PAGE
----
At one point, it appeared as if modular smartphones were going to be all the rage. While they perhaps haven't become as prevalent as many had expected (RIP Project Ara), it hasn't stopped phones such as the LG G5 having a go at optional add-ons, with the forthcoming Lenovo smartphones pulling the same trick too.
Coincidentally, this brings us to the Moto Z – technically another of Lenovo’s smartphones, thanks to its acquisition of Motorola. This 5.5-inch phablet's capabilities can be augmented by attaching add-ons via magnets located on the rear of the device. Think cameras, projectors, speakers and the like.
The Moto Z also happens to be incredibly thin – allegedly the thinnest smartphone ever – but that comes with both a caveat, and some serious shortcomings when it comes to battery life. In the famous words of Jeff Goldblum, "Motorola was so preoccupied with whether or not they could, they didn’t stop to think if they should". At least that’s how I think the quote went.
At 5.19mm, there’s no doubting this is an incredibly thin phone. But that caveat I just mentioned? You really won’t want to use a phone that's this thin. The rear is glossy and picks up fingerprints aplenty, and with so little phone to actually grab, the Moto Z feels incredibly precarious in the hand – like trying to hold a jellied eel.
Then there’s the fact that the camera bump is particularly pronounced, so much so that the Moto Z will rest on it when placed down on a surface. In addition, the magnetic pogo pins used for attachments are exposed in a rather ugly way.
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In fairness, Motorola doesn’t really want you to use the phone in this form anyway. A rear cover is included in the box, which attaches to the back with magnets in the same way as the optional Moto Mods. This brings the Moto Z’s thickness up to distinctly more standard territory, deals with the slippery back, and makes the rear camera sit flush.
So, in fact, calling the Moto Z the "razor-thin future of smartphones" feels rather disingenuous when no-one is likely to ever use it in that form. The covers – technically part of the Moto Mods range – are called Moto Style Shells and are available in a variety of materials and textures. My review model came with a charcoal grey shell with an almost denim-like texture to it. It feels nice in the hand and provides plenty of grip.
Other Moto Mods can attach to the rear, such as the Hasselblad camera add-on, or a pair of JBL speakers. While I haven’t tested any of the add-ons thoroughly to offer any real opinion on them, I can at least say the magnetic attachment is reassuringly strong. There’s no worry that a Moto Mod might become detached unintentionally at any point. The modular approach here is far more elegant than LG’s.
A fingerprint sensor can be found on the front of the phone, rather than on the back, which is my preference. It means I can unlock the phone when it’s lying on a table. The sensor sits below the screen and can be used to both unlock and lock the phone. For the first few days of testing the Moto Z, I instinctively kept pressing the sensor as if it were a home button, resulting in accidentally locking the screen.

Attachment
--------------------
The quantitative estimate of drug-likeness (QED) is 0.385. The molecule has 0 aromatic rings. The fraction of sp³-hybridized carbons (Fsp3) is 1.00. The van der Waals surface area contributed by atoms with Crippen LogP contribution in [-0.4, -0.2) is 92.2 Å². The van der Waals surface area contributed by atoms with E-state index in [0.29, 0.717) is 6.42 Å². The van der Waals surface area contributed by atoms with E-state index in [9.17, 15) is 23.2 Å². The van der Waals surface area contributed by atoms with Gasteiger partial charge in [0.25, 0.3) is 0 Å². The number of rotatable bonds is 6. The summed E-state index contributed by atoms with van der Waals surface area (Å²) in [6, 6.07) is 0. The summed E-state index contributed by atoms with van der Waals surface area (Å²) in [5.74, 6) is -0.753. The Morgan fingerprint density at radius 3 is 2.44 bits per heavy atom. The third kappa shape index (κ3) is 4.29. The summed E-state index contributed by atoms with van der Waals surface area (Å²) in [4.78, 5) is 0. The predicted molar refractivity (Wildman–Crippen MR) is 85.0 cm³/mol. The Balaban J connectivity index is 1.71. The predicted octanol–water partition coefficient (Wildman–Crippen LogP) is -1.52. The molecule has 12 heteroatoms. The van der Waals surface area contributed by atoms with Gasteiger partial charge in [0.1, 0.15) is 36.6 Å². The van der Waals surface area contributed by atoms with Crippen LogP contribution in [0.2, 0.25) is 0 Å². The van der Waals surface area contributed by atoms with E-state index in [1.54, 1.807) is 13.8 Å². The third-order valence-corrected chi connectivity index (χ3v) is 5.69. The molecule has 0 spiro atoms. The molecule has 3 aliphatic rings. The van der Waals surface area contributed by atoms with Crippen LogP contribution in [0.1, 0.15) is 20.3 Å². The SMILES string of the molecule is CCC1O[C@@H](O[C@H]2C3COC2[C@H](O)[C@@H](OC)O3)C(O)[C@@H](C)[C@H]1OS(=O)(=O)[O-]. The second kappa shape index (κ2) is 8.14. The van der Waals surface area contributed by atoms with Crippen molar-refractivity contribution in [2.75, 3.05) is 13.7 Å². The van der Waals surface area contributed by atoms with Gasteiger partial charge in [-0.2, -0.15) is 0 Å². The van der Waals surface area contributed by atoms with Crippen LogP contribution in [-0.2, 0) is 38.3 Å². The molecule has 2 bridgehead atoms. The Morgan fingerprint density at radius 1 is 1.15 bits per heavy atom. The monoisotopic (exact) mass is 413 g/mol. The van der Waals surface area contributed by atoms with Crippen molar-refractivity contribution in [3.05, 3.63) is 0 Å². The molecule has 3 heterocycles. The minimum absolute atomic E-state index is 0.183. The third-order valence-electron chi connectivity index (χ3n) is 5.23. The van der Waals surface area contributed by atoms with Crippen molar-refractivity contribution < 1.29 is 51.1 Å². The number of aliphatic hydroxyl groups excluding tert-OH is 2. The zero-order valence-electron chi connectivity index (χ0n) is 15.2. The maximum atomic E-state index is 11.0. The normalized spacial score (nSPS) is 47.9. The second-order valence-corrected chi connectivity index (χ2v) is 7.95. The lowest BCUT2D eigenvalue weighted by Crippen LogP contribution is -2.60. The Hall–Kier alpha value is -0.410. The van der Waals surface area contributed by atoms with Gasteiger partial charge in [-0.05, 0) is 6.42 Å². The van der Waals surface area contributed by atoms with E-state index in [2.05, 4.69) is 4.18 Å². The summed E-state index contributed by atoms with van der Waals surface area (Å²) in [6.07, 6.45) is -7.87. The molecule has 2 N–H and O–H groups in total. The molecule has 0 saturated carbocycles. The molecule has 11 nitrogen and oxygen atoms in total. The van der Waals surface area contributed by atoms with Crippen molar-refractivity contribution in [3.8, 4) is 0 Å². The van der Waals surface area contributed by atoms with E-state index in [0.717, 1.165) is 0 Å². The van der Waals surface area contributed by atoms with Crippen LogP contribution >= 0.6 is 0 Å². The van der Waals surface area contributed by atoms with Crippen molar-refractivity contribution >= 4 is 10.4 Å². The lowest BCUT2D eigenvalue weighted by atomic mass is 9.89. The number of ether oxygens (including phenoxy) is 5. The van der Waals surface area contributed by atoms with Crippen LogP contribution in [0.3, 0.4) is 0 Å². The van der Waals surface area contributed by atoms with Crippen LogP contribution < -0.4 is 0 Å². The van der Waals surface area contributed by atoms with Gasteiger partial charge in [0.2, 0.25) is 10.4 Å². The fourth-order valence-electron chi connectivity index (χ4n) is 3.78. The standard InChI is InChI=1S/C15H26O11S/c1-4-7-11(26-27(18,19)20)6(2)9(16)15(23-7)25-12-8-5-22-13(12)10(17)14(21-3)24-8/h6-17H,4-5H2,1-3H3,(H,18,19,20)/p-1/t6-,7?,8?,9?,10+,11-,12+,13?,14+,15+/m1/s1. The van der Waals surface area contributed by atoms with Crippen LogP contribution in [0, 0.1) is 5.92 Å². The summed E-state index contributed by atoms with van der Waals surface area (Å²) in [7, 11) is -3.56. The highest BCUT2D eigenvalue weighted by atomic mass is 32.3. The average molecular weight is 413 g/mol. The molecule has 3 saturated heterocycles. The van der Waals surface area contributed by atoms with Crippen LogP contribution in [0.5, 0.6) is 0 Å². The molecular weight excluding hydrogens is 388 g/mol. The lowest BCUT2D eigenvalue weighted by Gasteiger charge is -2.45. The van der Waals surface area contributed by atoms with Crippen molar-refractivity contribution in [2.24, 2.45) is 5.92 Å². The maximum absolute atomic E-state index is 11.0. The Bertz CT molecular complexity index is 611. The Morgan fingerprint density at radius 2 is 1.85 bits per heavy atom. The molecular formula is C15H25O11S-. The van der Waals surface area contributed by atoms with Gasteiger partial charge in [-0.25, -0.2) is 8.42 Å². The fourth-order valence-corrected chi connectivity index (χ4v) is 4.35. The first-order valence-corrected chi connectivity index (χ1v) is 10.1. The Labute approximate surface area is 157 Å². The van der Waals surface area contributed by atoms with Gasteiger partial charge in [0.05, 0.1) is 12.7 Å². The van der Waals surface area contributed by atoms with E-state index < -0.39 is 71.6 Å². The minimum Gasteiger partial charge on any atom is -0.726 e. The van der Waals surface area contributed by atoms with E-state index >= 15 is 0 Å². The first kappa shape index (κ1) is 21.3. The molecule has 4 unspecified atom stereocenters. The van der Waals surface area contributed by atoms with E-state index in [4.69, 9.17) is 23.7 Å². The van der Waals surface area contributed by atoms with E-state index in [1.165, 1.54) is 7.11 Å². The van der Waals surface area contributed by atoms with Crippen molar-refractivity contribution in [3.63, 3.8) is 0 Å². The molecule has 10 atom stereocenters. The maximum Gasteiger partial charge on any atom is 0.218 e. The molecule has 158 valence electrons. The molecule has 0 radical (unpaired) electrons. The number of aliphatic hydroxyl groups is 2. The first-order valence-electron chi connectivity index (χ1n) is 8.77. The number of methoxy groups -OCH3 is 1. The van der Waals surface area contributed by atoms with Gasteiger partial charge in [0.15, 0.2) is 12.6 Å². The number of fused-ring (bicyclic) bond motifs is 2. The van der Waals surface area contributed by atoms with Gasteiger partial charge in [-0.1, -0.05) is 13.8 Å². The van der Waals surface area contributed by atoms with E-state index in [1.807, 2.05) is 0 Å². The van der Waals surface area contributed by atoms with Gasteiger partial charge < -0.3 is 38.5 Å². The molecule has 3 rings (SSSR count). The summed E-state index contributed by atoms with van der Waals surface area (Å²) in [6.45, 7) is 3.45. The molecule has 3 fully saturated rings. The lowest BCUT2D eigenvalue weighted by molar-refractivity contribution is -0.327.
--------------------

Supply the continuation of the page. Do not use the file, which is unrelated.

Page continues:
Considering there’s so much space below the display, I wish that Motorola had actually made the fingerprint sensor the home button, with capacitive Android menu buttons on either side – similar to Samsung’s approach to Android phones.
Still, I did eventually train myself to not keep touching it, and I found that locking the phone from the sensor is far more convenient than reaching for the power button on the side.
The fingerprint sensor is pretty responsive, only failing to register my fingerprints when my digits were covered in water, liquid chalk and peanut butter. Yes, all three were tested.
Viewing from the front, the Moto Z design doesn’t radically depart from the style of Motorola’s previous phones – the Moto X, for example.
Look to the bottom of the Moto Z and things are a little different, though. You’ll find only a USB Type-C port. Check the top and you'll discover only the SIM tray. There’s no 3.5mm headphone jack anywhere to be seen, just like the Apple iPhone 7.
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A USB Type-C to 3.5mm headphone adapter is included in the box to mitigate the lack of a port, but the missing jack feels like a greater omission here. At least with the iPhone 7, Lightning headphones might become more popular. Whether or not we’ll see USB Type-C headphones take off is another matter, so you had better not lose that adapter.
I went to use the Moto Z as my music source during a car journey and rued the fact I had left the adapter connected to my wired headphones at home. The lack of the headphone jack is likely to prove a pain.
The 5.5-inch display is one of the Moto Z’s stronger features. It has a 2,560 x 1,440 resolution, which amounts to a tack-sharp 535 pixels per inch. It’s big, bold and vibrant, and makes viewing photos a particularly pleasant experience. Viewing angles are also very good.
I found the auto-brightness adjustment a little over-aggressive, with the display changing brightness when ambient light hadn’t fluctuated. I ended up just turning it off.
The speakers lack any real low-frequency presence, sounding particularly tinny. However, they're able to reach a pretty respectable volume.
A special mention goes to the haptic feedback, which is particularly satisfying in the fingerprint sensor and on-screen Android menu buttons. The vibrations also work with certain games, too.